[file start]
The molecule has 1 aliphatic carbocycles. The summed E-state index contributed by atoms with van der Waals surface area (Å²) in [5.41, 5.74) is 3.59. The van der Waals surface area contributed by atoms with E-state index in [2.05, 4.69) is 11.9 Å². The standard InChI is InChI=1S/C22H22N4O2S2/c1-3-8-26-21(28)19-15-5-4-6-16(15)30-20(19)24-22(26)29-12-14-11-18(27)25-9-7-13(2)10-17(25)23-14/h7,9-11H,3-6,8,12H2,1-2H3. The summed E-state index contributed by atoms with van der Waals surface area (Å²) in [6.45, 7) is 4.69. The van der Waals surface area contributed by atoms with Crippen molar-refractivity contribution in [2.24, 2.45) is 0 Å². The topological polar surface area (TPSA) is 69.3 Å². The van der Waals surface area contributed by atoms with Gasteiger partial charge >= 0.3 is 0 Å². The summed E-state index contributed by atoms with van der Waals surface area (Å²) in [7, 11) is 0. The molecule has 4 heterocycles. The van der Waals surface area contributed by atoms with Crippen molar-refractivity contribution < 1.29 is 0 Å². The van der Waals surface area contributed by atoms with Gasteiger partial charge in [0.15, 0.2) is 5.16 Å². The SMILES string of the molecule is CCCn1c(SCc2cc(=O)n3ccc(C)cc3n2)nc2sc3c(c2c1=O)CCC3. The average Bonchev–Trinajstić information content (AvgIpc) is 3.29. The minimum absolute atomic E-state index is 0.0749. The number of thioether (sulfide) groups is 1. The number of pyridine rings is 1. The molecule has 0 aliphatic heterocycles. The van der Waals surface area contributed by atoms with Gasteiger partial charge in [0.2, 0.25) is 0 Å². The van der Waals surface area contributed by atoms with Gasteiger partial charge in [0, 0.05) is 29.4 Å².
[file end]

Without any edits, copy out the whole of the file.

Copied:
The molecule has 1 aliphatic carbocycles. The summed E-state index contributed by atoms with van der Waals surface area (Å²) in [5.41, 5.74) is 3.59. The van der Waals surface area contributed by atoms with E-state index in [2.05, 4.69) is 11.9 Å². The standard InChI is InChI=1S/C22H22N4O2S2/c1-3-8-26-21(28)19-15-5-4-6-16(15)30-20(19)24-22(26)29-12-14-11-18(27)25-9-7-13(2)10-17(25)23-14/h7,9-11H,3-6,8,12H2,1-2H3. The summed E-state index contributed by atoms with van der Waals surface area (Å²) in [6.45, 7) is 4.69. The van der Waals surface area contributed by atoms with Crippen molar-refractivity contribution in [2.24, 2.45) is 0 Å². The topological polar surface area (TPSA) is 69.3 Å². The van der Waals surface area contributed by atoms with Gasteiger partial charge >= 0.3 is 0 Å². The summed E-state index contributed by atoms with van der Waals surface area (Å²) in [7, 11) is 0. The molecule has 4 heterocycles. The van der Waals surface area contributed by atoms with Crippen molar-refractivity contribution < 1.29 is 0 Å². The van der Waals surface area contributed by atoms with Gasteiger partial charge in [0.15, 0.2) is 5.16 Å². The SMILES string of the molecule is CCCn1c(SCc2cc(=O)n3ccc(C)cc3n2)nc2sc3c(c2c1=O)CCC3. The average Bonchev–Trinajstić information content (AvgIpc) is 3.29. The minimum absolute atomic E-state index is 0.0749. The number of thioether (sulfide) groups is 1. The number of pyridine rings is 1. The molecule has 0 aliphatic heterocycles. The van der Waals surface area contributed by atoms with Gasteiger partial charge in [0.2, 0.25) is 0 Å². The van der Waals surface area contributed by atoms with Gasteiger partial charge in [0, 0.05) is 29.4 Å².